In 1911, the company manufactured the anchors and chain for the ocean liner RMS Titanic. The largest of the anchors weighed 15.5 tons and on completion was drawn through the streets of Netherton on a wagon drawn by 20 shire horses.[13]

In 1918, control of the firm moved away from the Hingley family, when Cyril Lloyd became chairman of the board.[14] Lloyd served as chairman until 1958.[15]

In 1919 Percy Jump, an engineer from Sheffield joined the staff. By 1926 he was effectively works manager at the Netherton site.[15] Percy Jump was responsible for introducing precision forging into Hingley's which became very important for the firm after 1945.[15]

In September 1959, at the 69th annual general meeting of N. Hingley & Sons Ltd, it was stated that the parent company comprised 29 active subsidiaries, with manufacturing activities including: chain and anchor making; forging steels and other materials such as titanium; steel re-rolling; iron and steel founding; drop stamping; structural engineering; and the manufacture of pressure vessels.[16]

On 31 December 1960, Cyril Lloyd stepped down from the Board of the company after 53 years of service.[17]

The company was bought out by F. H. Lloyd & Co. in 1966.

The Netherton works continued in production for around 20 more years. However, after a number of company reorganisations, take overs and sell-offs, the Netherton part of the business, then called Wright Hingley, finally closed in 1986. The site is now occupied by an industrial estate called the Washington Centre.[15]

See also[edit]

References[edit]

  1. ^ "N. Hingley and Sons". www.gracesguide.co.uk. Retrieved 13 June 2015.
  2. ^ a b Trail, Thomas (1885). Chain Cables and Chains. London: Crosby Lockwood and Co. pp. 49–50.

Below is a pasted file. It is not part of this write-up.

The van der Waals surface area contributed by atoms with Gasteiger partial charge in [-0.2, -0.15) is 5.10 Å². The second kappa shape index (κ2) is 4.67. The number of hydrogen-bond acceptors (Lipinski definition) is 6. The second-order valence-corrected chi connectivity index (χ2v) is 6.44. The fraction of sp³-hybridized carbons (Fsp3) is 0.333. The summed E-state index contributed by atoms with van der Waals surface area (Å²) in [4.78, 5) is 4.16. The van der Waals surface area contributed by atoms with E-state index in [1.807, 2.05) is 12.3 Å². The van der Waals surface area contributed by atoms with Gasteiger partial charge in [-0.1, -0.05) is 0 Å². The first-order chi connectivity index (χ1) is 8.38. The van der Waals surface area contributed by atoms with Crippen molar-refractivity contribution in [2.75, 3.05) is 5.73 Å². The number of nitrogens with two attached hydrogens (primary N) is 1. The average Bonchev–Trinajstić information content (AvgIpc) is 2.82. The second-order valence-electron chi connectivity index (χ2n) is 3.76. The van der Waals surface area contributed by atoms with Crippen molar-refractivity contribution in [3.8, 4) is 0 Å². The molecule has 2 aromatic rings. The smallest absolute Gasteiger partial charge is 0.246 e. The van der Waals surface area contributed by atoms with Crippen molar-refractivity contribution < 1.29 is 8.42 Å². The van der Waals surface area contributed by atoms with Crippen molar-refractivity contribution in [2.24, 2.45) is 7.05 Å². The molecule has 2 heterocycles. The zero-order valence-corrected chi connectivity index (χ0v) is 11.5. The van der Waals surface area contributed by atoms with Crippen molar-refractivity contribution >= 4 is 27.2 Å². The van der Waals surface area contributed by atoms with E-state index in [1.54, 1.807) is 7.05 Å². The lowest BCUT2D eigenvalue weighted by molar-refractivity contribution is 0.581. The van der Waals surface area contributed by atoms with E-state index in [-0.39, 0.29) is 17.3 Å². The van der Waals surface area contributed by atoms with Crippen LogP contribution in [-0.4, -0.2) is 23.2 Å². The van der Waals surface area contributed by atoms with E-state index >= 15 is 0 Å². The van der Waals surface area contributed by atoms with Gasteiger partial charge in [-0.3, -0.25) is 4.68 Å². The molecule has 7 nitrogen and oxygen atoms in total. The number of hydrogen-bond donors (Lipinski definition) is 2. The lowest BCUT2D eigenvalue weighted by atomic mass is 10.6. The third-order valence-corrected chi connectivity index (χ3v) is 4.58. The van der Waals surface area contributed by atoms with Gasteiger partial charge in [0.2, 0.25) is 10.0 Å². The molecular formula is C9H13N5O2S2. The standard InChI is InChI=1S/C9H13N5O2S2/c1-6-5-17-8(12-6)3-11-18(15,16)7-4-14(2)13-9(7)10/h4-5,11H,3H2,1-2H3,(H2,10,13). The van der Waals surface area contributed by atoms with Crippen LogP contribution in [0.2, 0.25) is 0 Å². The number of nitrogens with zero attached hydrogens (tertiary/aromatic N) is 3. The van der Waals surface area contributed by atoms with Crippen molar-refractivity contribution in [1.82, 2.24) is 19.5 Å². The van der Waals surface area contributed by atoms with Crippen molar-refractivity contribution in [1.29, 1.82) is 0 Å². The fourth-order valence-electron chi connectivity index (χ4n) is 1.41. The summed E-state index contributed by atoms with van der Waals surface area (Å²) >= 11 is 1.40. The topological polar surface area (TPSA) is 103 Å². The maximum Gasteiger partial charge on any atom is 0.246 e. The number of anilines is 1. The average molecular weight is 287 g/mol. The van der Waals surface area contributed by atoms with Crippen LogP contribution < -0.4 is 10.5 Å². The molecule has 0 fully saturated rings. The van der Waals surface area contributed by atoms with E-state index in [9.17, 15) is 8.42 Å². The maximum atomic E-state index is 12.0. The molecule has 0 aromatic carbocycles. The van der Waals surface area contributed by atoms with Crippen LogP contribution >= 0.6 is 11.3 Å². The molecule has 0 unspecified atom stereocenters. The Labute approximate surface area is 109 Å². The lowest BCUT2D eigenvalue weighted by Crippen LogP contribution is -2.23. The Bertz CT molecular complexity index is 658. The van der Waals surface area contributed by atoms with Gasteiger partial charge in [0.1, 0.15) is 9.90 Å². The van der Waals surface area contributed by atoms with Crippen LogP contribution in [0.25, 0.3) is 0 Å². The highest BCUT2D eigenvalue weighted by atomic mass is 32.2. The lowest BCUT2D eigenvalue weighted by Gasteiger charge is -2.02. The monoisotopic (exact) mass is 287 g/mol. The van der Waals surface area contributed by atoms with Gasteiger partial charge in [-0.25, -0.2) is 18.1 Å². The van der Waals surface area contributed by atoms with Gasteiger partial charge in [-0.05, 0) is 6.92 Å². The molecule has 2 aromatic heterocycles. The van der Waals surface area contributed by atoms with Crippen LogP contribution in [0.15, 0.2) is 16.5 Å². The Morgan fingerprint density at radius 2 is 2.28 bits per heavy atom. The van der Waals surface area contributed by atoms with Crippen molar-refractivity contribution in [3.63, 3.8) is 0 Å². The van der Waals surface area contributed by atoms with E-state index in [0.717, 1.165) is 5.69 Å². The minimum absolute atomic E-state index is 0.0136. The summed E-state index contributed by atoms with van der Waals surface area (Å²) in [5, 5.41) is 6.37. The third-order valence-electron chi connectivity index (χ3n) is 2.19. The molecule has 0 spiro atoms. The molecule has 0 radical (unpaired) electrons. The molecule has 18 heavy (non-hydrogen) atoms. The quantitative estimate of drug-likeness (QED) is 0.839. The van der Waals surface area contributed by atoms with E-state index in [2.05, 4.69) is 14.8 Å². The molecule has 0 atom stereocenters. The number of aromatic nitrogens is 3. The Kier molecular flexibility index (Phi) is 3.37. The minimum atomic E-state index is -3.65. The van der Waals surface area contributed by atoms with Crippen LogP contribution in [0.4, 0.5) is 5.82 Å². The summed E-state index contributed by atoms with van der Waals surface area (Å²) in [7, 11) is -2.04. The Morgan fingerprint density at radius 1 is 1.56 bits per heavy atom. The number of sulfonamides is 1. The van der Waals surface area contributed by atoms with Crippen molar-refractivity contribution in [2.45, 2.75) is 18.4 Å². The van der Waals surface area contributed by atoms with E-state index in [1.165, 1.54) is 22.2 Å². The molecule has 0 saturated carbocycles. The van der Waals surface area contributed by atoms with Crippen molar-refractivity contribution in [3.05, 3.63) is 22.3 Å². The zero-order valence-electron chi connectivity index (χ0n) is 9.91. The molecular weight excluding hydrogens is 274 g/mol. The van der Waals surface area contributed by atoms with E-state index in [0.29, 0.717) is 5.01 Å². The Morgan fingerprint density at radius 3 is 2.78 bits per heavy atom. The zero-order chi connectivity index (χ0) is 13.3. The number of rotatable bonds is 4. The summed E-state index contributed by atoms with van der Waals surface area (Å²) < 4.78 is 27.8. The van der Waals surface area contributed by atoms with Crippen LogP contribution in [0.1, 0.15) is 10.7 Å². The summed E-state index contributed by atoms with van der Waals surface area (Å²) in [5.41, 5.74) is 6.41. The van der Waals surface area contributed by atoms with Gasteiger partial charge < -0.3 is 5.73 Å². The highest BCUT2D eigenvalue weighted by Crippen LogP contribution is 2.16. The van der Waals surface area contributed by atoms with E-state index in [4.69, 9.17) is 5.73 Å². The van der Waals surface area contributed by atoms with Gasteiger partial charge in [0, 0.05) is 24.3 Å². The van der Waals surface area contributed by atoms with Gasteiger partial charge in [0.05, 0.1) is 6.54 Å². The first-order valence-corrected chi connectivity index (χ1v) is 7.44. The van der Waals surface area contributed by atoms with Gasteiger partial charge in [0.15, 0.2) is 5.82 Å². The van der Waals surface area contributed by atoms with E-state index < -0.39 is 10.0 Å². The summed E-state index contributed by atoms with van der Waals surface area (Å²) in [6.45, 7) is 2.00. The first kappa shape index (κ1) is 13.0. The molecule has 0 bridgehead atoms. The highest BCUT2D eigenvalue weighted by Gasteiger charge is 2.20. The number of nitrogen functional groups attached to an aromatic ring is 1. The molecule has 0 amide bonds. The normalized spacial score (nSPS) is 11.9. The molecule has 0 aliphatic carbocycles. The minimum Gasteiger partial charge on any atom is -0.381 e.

3. ^ a b c d Mallin, K (1998). Noah Hingley. published privately. ISBN 0-9510420-3-3.
  4. ^ Post Office Directory of Birmingham, Staffordshire & Worcestershire. W. Kelly & Co. 1850. p. 431. Retrieved 30 March 2016.
  5. ^ Melville & Co.'s Directory of Dudley. Worcester: Melville & Co. 1852. p. 21.
  6. ^ Belford, Paul (2004). "Extra Special Best Best: Black Country iron puddling and wrought iron manufacture in the nineteenth century". Historical Metallurgy. 38 (1): 47–59.
  7. ^ a b Curzon, William (1883). The Manufacturing Industries of Worcestershire. Birmingham. pp. 50–54.
  8. ^ a b "Immense Cable". Elgin Courant, and Morayshire Advertiser. 13 February 1857. p. 5. Retrieved 5 October 2018 – via The British Newspaper Archive. (Subscription required (help)).
  9. ^ "THE INSTITUTION OF MECHANICAL ENGINEERS, AND THE IRON AND COAL TRADES". Worcestershire Chronicle. 15 August 1860. p. 2. Retrieved 5 October 2018 – via The British Newspaper Archive. (Subscription required (help)).
  10. ^ Henry Curwen Salmon, ed. (February 1863). "Mining, Quarrying and Metallurgical Review: Midland Counties". The Mining and Smelting Magazine. 3: 112.
  11. ^ "N. Hingley & Sons Ltd, Washington Street, Netherton". blackcountryhistory.org. Retrieved 13 June 2015.
  12. ^ a b Mallin, K (1998). "5". Noah Hingley. published privately. p. 7. ISBN 0-9510420-3-3.
  13. ^ "Photographs from the past". Dudley Metropolitan Borough Council. Retrieved 13 June 2015.
  14. ^ "Cyril Edward Lloyd". www.gracesguide.co.uk. Retrieved 13 June 2015.
  15. ^ a b c d Mallin, K (1999). Noah Hingley 2 Manufacturer of Ships' Anchors and Cables and Forgemaster in the period 1919-1960; and thereafter. published privately.
  16. ^ "N. Hingley & Sons, Limited". Birmingham Daily Post. 22 September 1959. p. 31. Retrieved 5 October 2018 – via The British Newspaper Archive. (Subscription required (help)).
  17. ^ "CYRIL EDWARD LLOYD". Birmingham Daily Post. 2 January 1961. p. 21. Retrieved 2 October 2018 – via The British Newspaper Archive. (Subscription required (help)).